Mr Patrick Dodson has been awarded the 2008 Sydney Peace Prize for his courageous advocacy of the human rights of Indigenous people, for distinguished leadership of the reconciliation movement and for a lifetime of commitment to peace with justice, through dialogue and many other expressions on non violence.
Chair of the Sydney Peace Foundation Alan Cameron says, "It is significant that the Peace Prize jury's choice of Patrick Dodson can build on the momentum for justice and reconciliation for Indigenous people which was given such a boost by Sorry Day on February 13th."
Peace Foundation Director Professor Stuart Rees comments, "The jury was impressed with Patrick's work for reconciliation internationally - in Northern Ireland and in South Africa - as well as by his creative leadership of the Lingiari Foundation and as inaugural chair of the Council for Aboriginal Reconciliation.
In the history of this Peace Prize, Patrick is only the second Australian recipient. In 2001, former Governor General Sir William Deane was recognized for his work with Aboriginal Australians and on that occasion he was presented with the Prize by the Reconciliation chair, Patrick Dodson."
Commenting on news of this year’s choice of the Sydney Peace Prize, the Director of the Edmund Rice Centre, Phil Glendenning, says "This is a wonderful choice. Patrick is a great communicator, a significant leader, the nearest Australia has to a Nelson Mandela."
Speaking from Broome, Mr. Dodson has responded, "I would be very honoured to receive the Sydney Peace Prize. I thank the jury for considering me and my work worthy of such recognition."
Other distinguished recipients of Australia's only international prize for peace have included previous Nobel winners Professor Muhammad Yunus and Archbishop Desmond Tutu, former UN High Commissioner for Human Rights Mary Robinson, Indian author and human rights campaigner Arundhati Roy and, last year, the Swedish diplomat and disarmament advocate Dr. Hans Blix.
Patrick Dodson will give the City of Sydney Peace Prize Lecture on November 5th in the concert hall of the Sydney Opera House"- Sydney Peace Prize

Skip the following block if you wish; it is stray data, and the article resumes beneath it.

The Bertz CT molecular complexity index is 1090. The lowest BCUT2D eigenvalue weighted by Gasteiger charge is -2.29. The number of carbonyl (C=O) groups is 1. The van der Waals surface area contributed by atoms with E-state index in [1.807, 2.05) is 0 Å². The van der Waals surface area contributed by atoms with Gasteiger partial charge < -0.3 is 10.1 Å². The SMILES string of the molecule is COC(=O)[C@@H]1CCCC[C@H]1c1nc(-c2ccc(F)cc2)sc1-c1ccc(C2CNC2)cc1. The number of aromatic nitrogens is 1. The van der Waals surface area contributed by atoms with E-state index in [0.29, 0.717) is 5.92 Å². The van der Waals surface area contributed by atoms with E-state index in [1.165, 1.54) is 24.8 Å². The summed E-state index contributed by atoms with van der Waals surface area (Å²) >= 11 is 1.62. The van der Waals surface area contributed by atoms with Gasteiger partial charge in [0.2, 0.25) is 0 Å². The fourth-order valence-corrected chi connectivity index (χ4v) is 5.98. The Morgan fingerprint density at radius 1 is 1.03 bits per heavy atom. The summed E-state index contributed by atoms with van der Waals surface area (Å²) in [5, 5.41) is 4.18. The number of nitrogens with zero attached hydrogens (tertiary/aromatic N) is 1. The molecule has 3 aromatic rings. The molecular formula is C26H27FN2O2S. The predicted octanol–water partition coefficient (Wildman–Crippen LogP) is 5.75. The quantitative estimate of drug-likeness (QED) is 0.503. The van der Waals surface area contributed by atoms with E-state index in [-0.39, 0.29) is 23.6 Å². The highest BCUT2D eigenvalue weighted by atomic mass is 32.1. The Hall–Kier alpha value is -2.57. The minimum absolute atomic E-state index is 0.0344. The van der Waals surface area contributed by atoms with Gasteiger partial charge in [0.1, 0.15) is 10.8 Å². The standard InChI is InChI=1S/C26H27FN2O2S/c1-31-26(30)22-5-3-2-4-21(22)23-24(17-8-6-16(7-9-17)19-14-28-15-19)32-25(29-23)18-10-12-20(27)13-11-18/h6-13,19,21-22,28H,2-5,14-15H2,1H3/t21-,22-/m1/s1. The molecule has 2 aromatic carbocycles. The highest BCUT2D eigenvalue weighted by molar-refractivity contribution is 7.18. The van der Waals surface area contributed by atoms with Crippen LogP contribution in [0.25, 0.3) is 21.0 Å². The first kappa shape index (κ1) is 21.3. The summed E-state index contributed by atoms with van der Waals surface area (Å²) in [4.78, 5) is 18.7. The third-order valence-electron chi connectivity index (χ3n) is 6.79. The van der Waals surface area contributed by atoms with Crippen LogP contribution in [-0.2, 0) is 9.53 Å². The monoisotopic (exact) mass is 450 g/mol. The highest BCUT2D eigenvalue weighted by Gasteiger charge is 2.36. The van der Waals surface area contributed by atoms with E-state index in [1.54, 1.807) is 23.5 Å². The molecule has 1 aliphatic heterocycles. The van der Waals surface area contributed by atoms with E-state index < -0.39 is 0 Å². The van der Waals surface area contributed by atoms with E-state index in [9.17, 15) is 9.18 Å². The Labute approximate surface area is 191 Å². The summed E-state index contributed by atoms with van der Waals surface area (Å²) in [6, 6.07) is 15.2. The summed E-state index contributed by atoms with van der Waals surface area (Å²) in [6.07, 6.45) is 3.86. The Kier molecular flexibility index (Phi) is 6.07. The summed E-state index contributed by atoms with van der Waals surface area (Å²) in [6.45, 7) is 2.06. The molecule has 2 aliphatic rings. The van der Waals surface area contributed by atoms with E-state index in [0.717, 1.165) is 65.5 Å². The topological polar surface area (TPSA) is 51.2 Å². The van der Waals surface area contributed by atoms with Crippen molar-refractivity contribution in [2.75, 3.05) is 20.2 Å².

Born in 1948, Patrick Dodson became Australia's first ordained Aboriginal Catholic priest. In this challenging role he sought to balance and blend Catholicism and Aboriginal spiritual belief. This led him into conflict with the ecclesiastical hierarchy and, after many years of confrontation, he finally left the priesthood.
Finding ways to bridge Aboriginal and European-Australian cultures also motivated Dodson's subsequent involvement in a range of significant activities, including indigenous land rights, the Reconciliation movement and his work as a commissioner on the Inquiry into Aboriginal Deaths in Custody.
While Dodson's trademark Akubra hat and flowing beard have been familiar on the national stage for many years, he has never lost his Kimberley roots from Northern Western Australia. His activism has been conditioned by the experience of colonisation in Western Australia and many of the people, incidents and issues that appear throughout Paddy's Road are West Australian in origin, focus or interest. Dodson resigned from his founding chairmanship of the Council for Aboriginal Reconciliation in 1977, partly in disillusionment and partly to reconnect with his traditional country around Broome. He continues to be active and as busy as he was in the full glare of public life.
Sydney Peace Prize Winner Patrick Dodson quotes Barack Obama's on his recognition of America's flawed relationship with its first peoples, American Indians. He does this to parallel Australia's need for the same kind of recognition.
"The American President-elect has begun his dialogue, based on partnership, and recognition of the flawed nature of the past relationship with his nation's first peoples," says Dodson.